This condition of lonely self-torment lasted a long while, and increased his exasperation.
And then, one day, he noticed that his healthy foot was growing stiff and the ankle swelling. When the head-surgeon came on his daily rounds, the patient confided his fear to him. The doctor examined the emaciated limb, unobserved lanced the abscess, perceived that the probe reached to the bone, rubbed his hands together and looked into the peasant’s face with a sad, doubtful look.
Better off than in your cottage
“This is a bad job, my good fellow. It may mean the other foot; was that what you were thinking of? And you are a bad subject. But we will do it for you here; you will be better off than in your cottage, we will give you plenty to eat.” And he passed on, accompanied by his assistant. At the door he turned back, bent over the sick man, and furtively, so that no one should see, passed his hand kindly over his head.
The peasant’s mind tjecame a blank; it was as if some one had unawares dealt him a blow in the dark with a club. He closed his eyes and lay still for a long time . . . until an unknown feeling of calm came, over him.
There is an enchanted, hidden spot in the human soul, fastened with seven locks, which no one and nothing but that picklock, bitter adversity, can open.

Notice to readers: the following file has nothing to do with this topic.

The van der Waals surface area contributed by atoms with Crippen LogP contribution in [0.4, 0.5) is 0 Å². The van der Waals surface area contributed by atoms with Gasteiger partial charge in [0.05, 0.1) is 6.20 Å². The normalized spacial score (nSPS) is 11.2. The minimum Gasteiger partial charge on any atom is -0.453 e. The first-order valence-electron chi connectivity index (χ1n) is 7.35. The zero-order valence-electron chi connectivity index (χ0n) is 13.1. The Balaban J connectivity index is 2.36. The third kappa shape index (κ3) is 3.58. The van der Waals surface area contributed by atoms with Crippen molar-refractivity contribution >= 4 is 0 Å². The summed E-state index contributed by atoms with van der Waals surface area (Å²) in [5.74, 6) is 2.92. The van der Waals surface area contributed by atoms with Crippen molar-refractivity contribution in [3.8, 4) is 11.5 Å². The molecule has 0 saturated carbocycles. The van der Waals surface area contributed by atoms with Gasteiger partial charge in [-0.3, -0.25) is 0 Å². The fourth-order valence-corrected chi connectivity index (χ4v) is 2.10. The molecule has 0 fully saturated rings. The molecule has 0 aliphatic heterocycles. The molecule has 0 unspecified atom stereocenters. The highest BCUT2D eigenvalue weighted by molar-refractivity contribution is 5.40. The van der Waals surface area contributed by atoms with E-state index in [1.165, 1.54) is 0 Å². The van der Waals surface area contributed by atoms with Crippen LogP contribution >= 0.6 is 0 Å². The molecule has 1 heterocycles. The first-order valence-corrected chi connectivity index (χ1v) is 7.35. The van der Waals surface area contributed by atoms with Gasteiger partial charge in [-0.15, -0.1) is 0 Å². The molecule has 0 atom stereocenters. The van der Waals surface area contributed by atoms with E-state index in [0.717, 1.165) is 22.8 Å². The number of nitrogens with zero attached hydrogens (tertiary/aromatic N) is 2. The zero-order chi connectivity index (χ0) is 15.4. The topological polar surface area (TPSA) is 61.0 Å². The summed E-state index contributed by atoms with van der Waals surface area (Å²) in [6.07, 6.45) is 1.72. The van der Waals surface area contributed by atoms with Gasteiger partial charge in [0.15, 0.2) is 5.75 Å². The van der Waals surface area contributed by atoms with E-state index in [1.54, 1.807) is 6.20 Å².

Through the lips of the self-blinded (Edipus, Sophocles makes mention of this secret place. Within it are hidden marvelous joy, sweet necessity, the highest wisdom.
As the poor fellow lay silently on his bed, the special conception that arose in his mind was that of Christ walking on the waves of the raging sea, quelling the storm.
Henceforward through long nights and wretched days he was looking at everything from an immeasurable distance, from a safe place, where all was calm and wholly well, whence everything seemed small, slightly ludicrous and foolish, and yet lovable.
“And may the Lord Jesus .. . may He give His peace to all people,” he whispered to himself. “Never mind, this will do as well for me!”